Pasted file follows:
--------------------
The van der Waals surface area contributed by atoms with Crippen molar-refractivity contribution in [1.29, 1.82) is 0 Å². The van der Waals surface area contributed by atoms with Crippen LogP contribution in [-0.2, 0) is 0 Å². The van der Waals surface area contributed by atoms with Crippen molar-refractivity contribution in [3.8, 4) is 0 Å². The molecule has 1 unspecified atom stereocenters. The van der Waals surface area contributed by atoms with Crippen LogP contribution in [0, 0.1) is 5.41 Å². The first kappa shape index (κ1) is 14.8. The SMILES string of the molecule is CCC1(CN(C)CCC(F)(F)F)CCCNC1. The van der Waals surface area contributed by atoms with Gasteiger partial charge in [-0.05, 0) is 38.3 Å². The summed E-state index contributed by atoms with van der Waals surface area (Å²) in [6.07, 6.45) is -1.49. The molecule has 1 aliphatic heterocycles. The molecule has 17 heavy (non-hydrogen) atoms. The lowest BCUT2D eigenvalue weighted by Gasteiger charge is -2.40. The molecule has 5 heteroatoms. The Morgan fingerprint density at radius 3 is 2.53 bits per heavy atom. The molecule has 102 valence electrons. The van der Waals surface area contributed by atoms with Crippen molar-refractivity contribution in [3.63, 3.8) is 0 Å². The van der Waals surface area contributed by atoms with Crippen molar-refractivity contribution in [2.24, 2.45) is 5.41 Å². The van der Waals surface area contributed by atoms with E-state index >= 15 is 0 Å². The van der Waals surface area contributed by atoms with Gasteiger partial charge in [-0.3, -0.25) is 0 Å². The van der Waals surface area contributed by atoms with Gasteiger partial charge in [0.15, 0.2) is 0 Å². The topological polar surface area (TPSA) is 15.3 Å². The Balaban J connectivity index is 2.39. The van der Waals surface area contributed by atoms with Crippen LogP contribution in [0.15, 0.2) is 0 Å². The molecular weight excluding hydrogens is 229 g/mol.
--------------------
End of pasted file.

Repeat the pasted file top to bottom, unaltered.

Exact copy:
The van der Waals surface area contributed by atoms with Crippen molar-refractivity contribution in [1.29, 1.82) is 0 Å². The van der Waals surface area contributed by atoms with Crippen LogP contribution in [-0.2, 0) is 0 Å². The van der Waals surface area contributed by atoms with Crippen molar-refractivity contribution in [3.8, 4) is 0 Å². The molecule has 1 unspecified atom stereocenters. The van der Waals surface area contributed by atoms with Crippen LogP contribution in [0, 0.1) is 5.41 Å². The first kappa shape index (κ1) is 14.8. The SMILES string of the molecule is CCC1(CN(C)CCC(F)(F)F)CCCNC1. The van der Waals surface area contributed by atoms with Gasteiger partial charge in [-0.05, 0) is 38.3 Å². The summed E-state index contributed by atoms with van der Waals surface area (Å²) in [6.07, 6.45) is -1.49. The molecule has 1 aliphatic heterocycles. The molecule has 17 heavy (non-hydrogen) atoms. The lowest BCUT2D eigenvalue weighted by Gasteiger charge is -2.40. The molecule has 5 heteroatoms. The Morgan fingerprint density at radius 3 is 2.53 bits per heavy atom. The molecule has 102 valence electrons. The van der Waals surface area contributed by atoms with Crippen molar-refractivity contribution in [3.63, 3.8) is 0 Å². The van der Waals surface area contributed by atoms with Crippen molar-refractivity contribution in [2.24, 2.45) is 5.41 Å². The van der Waals surface area contributed by atoms with E-state index >= 15 is 0 Å². The van der Waals surface area contributed by atoms with Gasteiger partial charge in [-0.3, -0.25) is 0 Å². The van der Waals surface area contributed by atoms with Gasteiger partial charge in [0.15, 0.2) is 0 Å². The topological polar surface area (TPSA) is 15.3 Å². The Balaban J connectivity index is 2.39. The van der Waals surface area contributed by atoms with Crippen LogP contribution in [0.15, 0.2) is 0 Å². The molecular weight excluding hydrogens is 229 g/mol.